4. Willpower can be supported, increased and strengthened.

Just because you had that meltdown that ended with an innocent half of a pan of brownies as a casualty, doesn’t mean you’ve been diagnosed with “weak willpower” and can’t ever change.  One of the best ways to strengthen your willpower is to build habits into your life that support your choices. If you struggle with spending too much time online or watching TV, give yourself a daily limit and make that your habit. Or, If you struggle with exercise, schedule which days you go to the gym before the week starts and let the habit drive your behavior. Maybe food is your challenge, your established habit could be planning your meals ahead or doing meal prep for the week on the weekend making sticking to your plan much easier on your busy weeknights. The more positive behaviors that you can set as habits, the easier the lift will be on your resolve to keep you on track.

 5. Your willpower is impacted by your beliefs and values.

Positive attitude, mood and your beliefs impact your willpower. If you have struggled with your resolve, you can use your attitude and mood as your portable chargers. Engage in activities that reinforce your beliefs and values while nurturing your mood and emotional health. Don’t underestimate the power of your faith. Definitely don’t forget the obvious – pray for the strength you need. A positive attitude and belief system has been proven to diminish the impact of willpower depletion while helping to strengthen and restore it. If you feel your mood souring, be conscious of the impact that may have on your ability to resist temptations. When you adjust your attitude, your willpower will benefit.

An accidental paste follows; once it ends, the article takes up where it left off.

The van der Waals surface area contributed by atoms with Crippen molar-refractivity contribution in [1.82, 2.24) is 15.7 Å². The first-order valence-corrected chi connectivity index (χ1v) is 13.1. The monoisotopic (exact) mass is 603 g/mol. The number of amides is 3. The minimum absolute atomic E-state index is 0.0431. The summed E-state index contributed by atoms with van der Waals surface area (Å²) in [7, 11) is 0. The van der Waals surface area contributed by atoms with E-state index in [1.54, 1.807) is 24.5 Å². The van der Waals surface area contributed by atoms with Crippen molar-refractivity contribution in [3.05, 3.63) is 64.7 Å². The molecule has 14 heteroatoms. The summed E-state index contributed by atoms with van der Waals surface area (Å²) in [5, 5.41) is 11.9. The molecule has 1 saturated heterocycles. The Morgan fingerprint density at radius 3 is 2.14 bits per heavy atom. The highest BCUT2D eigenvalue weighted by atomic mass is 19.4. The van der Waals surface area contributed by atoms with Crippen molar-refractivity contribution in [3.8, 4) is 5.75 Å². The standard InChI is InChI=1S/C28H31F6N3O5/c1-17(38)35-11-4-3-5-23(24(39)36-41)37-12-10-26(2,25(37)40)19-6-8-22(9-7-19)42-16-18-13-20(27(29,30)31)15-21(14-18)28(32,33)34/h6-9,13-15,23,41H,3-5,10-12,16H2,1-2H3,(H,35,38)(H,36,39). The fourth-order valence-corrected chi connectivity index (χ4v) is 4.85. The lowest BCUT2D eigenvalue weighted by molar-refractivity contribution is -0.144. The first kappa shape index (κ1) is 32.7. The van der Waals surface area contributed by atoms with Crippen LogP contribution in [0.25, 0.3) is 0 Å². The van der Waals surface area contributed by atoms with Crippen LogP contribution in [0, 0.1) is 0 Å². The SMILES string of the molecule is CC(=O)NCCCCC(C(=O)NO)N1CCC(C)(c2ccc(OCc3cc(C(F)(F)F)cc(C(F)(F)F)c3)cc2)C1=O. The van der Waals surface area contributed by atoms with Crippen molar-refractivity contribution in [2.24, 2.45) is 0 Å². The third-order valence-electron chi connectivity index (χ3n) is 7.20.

6. The right motivation can overcome weak willpower.

Over the past year I have heard many motivational speakers talk about the “why.” Really get to the root of your why. If you’re trying to lose weight and need willpower to help, why do you want to lose the weight? If you’re struggling with an addiction or over spending, why do you want to change? Answer it truthfully to yourself. Don’t settle for the “surfacy” or “churchy” sounding answer. Really answer why. Keep your why close at hand for the moments you feel weak. If it helps, read your why at the times of day when you are most tempted. Researchers have found that people with depleted willpower but the right strong motivation can overcome temptation despite feeling vulnerable.

Your turn:

It’s time to stop letting weak willpower be the elephant in the room. Stop letting it stand in the middle of your desire to change or grow in an area of your life. Let go of using is as an excuse. Recognize when you’re depleted. Don’t rely on it to save the day but instead strengthen it by nurturing a positive attitude. And no matter what area of your life you struggle with, remember that God IS bigger!

The next time you catch yourself saying “if only I had more willpower” stop yourself, adjust, implement new positive habits, pray, and move forward. Be free to change and grow knowing you don’t need to be limited by your willpower, instead you can choose to be supported by it.

If this post encouraged you, I’d love to hear from you! Have you struggled with willpower in the past? And, has this post helped you look at it differently?